# Electrical Current & Circuits

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Electrical Current & Circuits

Indicators and Objectives
PS-6.6: Explain the relationships among voltage, resistance, and current in Ohm’s law. PS-6.9: Compare the functioning of simple series and parallel circuits. Explain the relationship between voltage, resistance and current in an electrical circuit—including units for each Predict energy transformations in a circuit using voltage, resistance, and current Compare/contrast series and parallel circuits in terms of structure, function, and changes in each.

Section 7.2: Electric Current
Static Electricity: build up of charges that pass QUICKLY to another object Electric Current: continuous flow of charges through a conductor

Static Electricity Objects can acquire a static electric charge through: Friction (when an object whose electrons are loosely held rubs against another object) Conduction (when an object with an excess of electrons touches a neutral object) Induction (a neutral object acquires a charge from a charged object close by without contact being made)

Friction

Induction

Charging by contact! Conduction

Electricity and Voltage
- Electricity is the flow of electrons (-) Charges (-) flow from HIGH voltage areas to LOW voltage areas Voltage is like electrical pressure that pushes and pulls charges Voltage Difference: the push/pull that causes charges to move and is measured in volts (V)

Voltage Voltage is created by
a chemical cell (battery) when it changes chemical energy to electrical energy by a generator when it changes mechanical energy to electrical energy by a solar cell when it changes light energy to electrical energy.

Voltage and Current When a wire connects the terminals of a battery or generators, then the voltage will push and pull electrons through a conductor. One terminal has extra electrons thus a negative charge. The other terminal has a deficit of electrons and thus a positive charge. Electrons in the wire are pushed by the negative terminal and pulled by the positive terminal through the wire Circuit: a closed, conducting path For changes to flow, the wire must always be connected in a circuit Electric Current: the flow of charges through a wire or any conductor. Measured in Amperes (A=Amps) Current is almost always the flow of electrons What happens if we break the circuit?

Check for Understanding
What is voltage? How is voltage generated? (3 ways) What is current?

Resistance Resistance: the tendency for a material to oppose the flow of electrons Changes electrical energy into thermal energy and light Ex: lightbulb filament Resistance is measured in Ohms (Ω)

What Affects Resistance?

IV. Control the Flow A voltage difference causes the charges to flow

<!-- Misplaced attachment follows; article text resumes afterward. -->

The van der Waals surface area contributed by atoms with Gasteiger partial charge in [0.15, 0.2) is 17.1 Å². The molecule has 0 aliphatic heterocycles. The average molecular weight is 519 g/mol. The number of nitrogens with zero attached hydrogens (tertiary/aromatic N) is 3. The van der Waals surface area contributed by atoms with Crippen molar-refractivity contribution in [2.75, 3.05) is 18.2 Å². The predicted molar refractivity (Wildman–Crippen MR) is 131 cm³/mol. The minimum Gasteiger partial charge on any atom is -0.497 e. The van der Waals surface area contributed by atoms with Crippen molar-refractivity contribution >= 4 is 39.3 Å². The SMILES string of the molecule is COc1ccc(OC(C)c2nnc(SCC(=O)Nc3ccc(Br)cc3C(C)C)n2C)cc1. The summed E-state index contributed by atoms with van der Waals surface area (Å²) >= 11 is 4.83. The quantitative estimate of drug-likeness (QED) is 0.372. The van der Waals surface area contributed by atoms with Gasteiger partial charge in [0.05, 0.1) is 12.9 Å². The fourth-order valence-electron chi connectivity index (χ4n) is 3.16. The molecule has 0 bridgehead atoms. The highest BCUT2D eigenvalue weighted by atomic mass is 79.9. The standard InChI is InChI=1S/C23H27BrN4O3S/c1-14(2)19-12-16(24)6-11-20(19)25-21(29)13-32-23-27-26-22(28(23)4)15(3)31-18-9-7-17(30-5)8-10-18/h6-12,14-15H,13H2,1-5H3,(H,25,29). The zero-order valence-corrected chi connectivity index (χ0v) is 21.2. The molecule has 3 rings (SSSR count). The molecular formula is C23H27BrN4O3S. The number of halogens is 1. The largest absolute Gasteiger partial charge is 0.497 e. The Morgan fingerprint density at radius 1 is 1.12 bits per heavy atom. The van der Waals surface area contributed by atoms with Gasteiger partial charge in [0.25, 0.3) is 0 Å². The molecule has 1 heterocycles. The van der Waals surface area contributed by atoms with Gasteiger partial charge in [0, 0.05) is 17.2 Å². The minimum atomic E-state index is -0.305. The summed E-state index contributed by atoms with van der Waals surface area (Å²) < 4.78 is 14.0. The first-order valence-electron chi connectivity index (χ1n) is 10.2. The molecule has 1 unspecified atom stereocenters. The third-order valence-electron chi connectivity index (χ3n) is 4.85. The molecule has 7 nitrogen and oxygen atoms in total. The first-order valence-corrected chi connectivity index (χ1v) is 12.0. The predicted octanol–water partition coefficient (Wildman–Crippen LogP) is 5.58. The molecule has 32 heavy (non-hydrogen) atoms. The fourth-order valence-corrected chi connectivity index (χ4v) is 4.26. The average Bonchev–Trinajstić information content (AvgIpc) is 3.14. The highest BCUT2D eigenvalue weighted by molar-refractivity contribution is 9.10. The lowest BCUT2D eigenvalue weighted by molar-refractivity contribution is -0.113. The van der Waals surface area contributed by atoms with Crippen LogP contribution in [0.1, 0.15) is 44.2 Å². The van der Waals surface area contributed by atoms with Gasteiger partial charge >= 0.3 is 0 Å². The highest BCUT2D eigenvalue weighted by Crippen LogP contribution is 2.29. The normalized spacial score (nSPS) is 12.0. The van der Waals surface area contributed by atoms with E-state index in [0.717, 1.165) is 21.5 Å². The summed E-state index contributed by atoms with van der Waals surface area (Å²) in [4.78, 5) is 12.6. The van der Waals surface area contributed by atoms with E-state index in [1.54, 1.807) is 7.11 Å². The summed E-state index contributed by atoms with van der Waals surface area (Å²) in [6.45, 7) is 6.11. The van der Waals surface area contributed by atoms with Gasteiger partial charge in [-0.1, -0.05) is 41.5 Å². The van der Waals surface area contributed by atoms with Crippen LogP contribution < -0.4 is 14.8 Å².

Flow of charges= current (Amps or A) Electrical resistance restricts the movement of charges Resistance = current Pressure = current (Voltage Difference)

Ohm’s Law Current = voltage difference Resistance I = V/R or V=IR
I= current (units = A, amps) V= voltage (units = V, volts) R = resistance (units = ohms Ω) Tutorial

Section 3 – Electrical Energy
I. Series Circuit: the current has only one loop to flow through things are wired one right after the other If one thing (bulb) goes out every thing goes out If the circuit is broken the entire flow of current stops

Series Circuit Current is the same at each point in the circuit
When another resistor (light bulb) is added in series, the total resistance increases. When resistance increases, current will decrease. Decreased current means dimmer light.

II. Parallel Circuit: contains two or more branches for current to move through
current splits up to flow through the different branches because all branches connect the same two points of the circuit – the voltage difference is the same in each branch more current flows through the branches that have the lower resistance

Household Electrical Safety
In a house, many appliances draw current from the same circuit If more appliances are connected to a circuit, more current will flow through the wires More current in wires = more heating in the wires More heat causes insulation on wires to melt, which increases chances of fire To protect a house from this, all household circuits have a: Fuse, or Circuit breaker

Household Circuits: Fuse: a small piece of metal that melts if the current becomes too high Circuit Breaker: contains a small piece of metal that bends when it gets hot bending causes a switch to flip and opens the circuit

Let’s Compare Series and Parallel Circuits
Series Circuits Parallel Circuits _______ path(s) for current Current ________________ Voltage ________________ Break in circuit _______________________ Adding resistance in series ______________________ _______ path(s) for current Current ________________ Voltage ________________ Break in circuit _______________________ Adding resistance in parallel _______________________

Let’s Compare Series and Parallel Circuits
Series Circuits Parallel Circuits 1 path(s) for current Current is the same at every point Voltage drops at each resistor Break in circuit stops all current Adding resistance in series decreases total current (dimmer light bulbs) multiple path(s) for current Current can be different in each branch Voltage same across each resistance Break in circuit does not affect other bulbs Adding resistance in parallel increases total current